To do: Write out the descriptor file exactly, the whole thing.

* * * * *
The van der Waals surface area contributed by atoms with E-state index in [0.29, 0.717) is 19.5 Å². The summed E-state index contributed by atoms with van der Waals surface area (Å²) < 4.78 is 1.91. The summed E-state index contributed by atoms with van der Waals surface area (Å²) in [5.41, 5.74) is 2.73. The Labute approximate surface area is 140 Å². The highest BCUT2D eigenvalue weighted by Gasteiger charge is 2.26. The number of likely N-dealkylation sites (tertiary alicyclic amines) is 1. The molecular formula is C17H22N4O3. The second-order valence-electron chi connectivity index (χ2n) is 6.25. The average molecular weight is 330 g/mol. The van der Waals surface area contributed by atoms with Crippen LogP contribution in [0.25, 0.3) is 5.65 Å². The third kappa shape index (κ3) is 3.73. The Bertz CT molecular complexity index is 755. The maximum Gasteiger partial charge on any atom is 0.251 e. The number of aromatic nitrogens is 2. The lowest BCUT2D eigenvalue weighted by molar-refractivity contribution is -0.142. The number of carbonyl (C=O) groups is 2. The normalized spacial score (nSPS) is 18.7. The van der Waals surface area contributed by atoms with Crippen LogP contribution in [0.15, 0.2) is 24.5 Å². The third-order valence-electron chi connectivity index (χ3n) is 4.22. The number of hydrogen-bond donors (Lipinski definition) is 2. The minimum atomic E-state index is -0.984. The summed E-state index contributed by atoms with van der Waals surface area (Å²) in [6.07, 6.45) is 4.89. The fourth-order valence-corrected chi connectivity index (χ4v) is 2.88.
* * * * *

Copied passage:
The van der Waals surface area contributed by atoms with E-state index in [0.29, 0.717) is 19.5 Å². The summed E-state index contributed by atoms with van der Waals surface area (Å²) < 4.78 is 1.91. The summed E-state index contributed by atoms with van der Waals surface area (Å²) in [5.41, 5.74) is 2.73. The Labute approximate surface area is 140 Å². The highest BCUT2D eigenvalue weighted by Gasteiger charge is 2.26. The number of likely N-dealkylation sites (tertiary alicyclic amines) is 1. The molecular formula is C17H22N4O3. The second-order valence-electron chi connectivity index (χ2n) is 6.25. The average molecular weight is 330 g/mol. The van der Waals surface area contributed by atoms with Crippen LogP contribution in [0.25, 0.3) is 5.65 Å². The third kappa shape index (κ3) is 3.73. The Bertz CT molecular complexity index is 755. The maximum Gasteiger partial charge on any atom is 0.251 e. The number of aromatic nitrogens is 2. The lowest BCUT2D eigenvalue weighted by molar-refractivity contribution is -0.142. The number of carbonyl (C=O) groups is 2. The normalized spacial score (nSPS) is 18.7. The van der Waals surface area contributed by atoms with Crippen LogP contribution in [0.15, 0.2) is 24.5 Å². The third-order valence-electron chi connectivity index (χ3n) is 4.22. The number of hydrogen-bond donors (Lipinski definition) is 2. The minimum atomic E-state index is -0.984. The summed E-state index contributed by atoms with van der Waals surface area (Å²) in [6.07, 6.45) is 4.89. The fourth-order valence-corrected chi connectivity index (χ4v) is 2.88.